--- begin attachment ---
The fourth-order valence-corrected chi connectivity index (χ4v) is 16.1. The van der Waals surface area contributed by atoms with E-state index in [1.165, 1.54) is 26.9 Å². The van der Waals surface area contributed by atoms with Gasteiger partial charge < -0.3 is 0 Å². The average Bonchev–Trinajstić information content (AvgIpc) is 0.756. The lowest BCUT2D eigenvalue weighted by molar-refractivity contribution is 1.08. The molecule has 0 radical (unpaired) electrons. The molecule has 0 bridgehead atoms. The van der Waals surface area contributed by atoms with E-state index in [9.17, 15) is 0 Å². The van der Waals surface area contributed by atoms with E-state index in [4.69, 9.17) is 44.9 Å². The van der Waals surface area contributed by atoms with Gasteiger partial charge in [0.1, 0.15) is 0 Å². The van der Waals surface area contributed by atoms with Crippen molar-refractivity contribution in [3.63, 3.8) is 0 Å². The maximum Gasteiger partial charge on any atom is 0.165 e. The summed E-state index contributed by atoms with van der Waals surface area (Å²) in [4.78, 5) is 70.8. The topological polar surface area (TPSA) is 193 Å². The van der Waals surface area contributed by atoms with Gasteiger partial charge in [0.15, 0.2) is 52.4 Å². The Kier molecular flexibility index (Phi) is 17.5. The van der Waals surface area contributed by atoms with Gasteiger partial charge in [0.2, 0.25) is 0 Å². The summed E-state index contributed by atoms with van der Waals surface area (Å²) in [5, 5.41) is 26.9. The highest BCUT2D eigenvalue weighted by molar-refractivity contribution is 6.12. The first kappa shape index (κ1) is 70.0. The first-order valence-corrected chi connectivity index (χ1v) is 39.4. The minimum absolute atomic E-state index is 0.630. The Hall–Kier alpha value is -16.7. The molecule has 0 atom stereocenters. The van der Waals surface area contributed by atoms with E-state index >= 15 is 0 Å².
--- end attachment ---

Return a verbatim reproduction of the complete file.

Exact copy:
The fourth-order valence-corrected chi connectivity index (χ4v) is 16.1. The van der Waals surface area contributed by atoms with E-state index in [1.165, 1.54) is 26.9 Å². The van der Waals surface area contributed by atoms with Gasteiger partial charge < -0.3 is 0 Å². The average Bonchev–Trinajstić information content (AvgIpc) is 0.756. The lowest BCUT2D eigenvalue weighted by molar-refractivity contribution is 1.08. The molecule has 0 radical (unpaired) electrons. The molecule has 0 bridgehead atoms. The van der Waals surface area contributed by atoms with E-state index in [9.17, 15) is 0 Å². The van der Waals surface area contributed by atoms with E-state index in [4.69, 9.17) is 44.9 Å². The van der Waals surface area contributed by atoms with Gasteiger partial charge in [0.1, 0.15) is 0 Å². The van der Waals surface area contributed by atoms with Crippen molar-refractivity contribution in [3.63, 3.8) is 0 Å². The maximum Gasteiger partial charge on any atom is 0.165 e. The summed E-state index contributed by atoms with van der Waals surface area (Å²) in [4.78, 5) is 70.8. The topological polar surface area (TPSA) is 193 Å². The van der Waals surface area contributed by atoms with Gasteiger partial charge in [0.15, 0.2) is 52.4 Å². The Kier molecular flexibility index (Phi) is 17.5. The van der Waals surface area contributed by atoms with Gasteiger partial charge in [0.2, 0.25) is 0 Å². The summed E-state index contributed by atoms with van der Waals surface area (Å²) in [5, 5.41) is 26.9. The highest BCUT2D eigenvalue weighted by molar-refractivity contribution is 6.12. The first kappa shape index (κ1) is 70.0. The first-order valence-corrected chi connectivity index (χ1v) is 39.4. The minimum absolute atomic E-state index is 0.630. The Hall–Kier alpha value is -16.7. The molecule has 0 atom stereocenters. The van der Waals surface area contributed by atoms with E-state index >= 15 is 0 Å².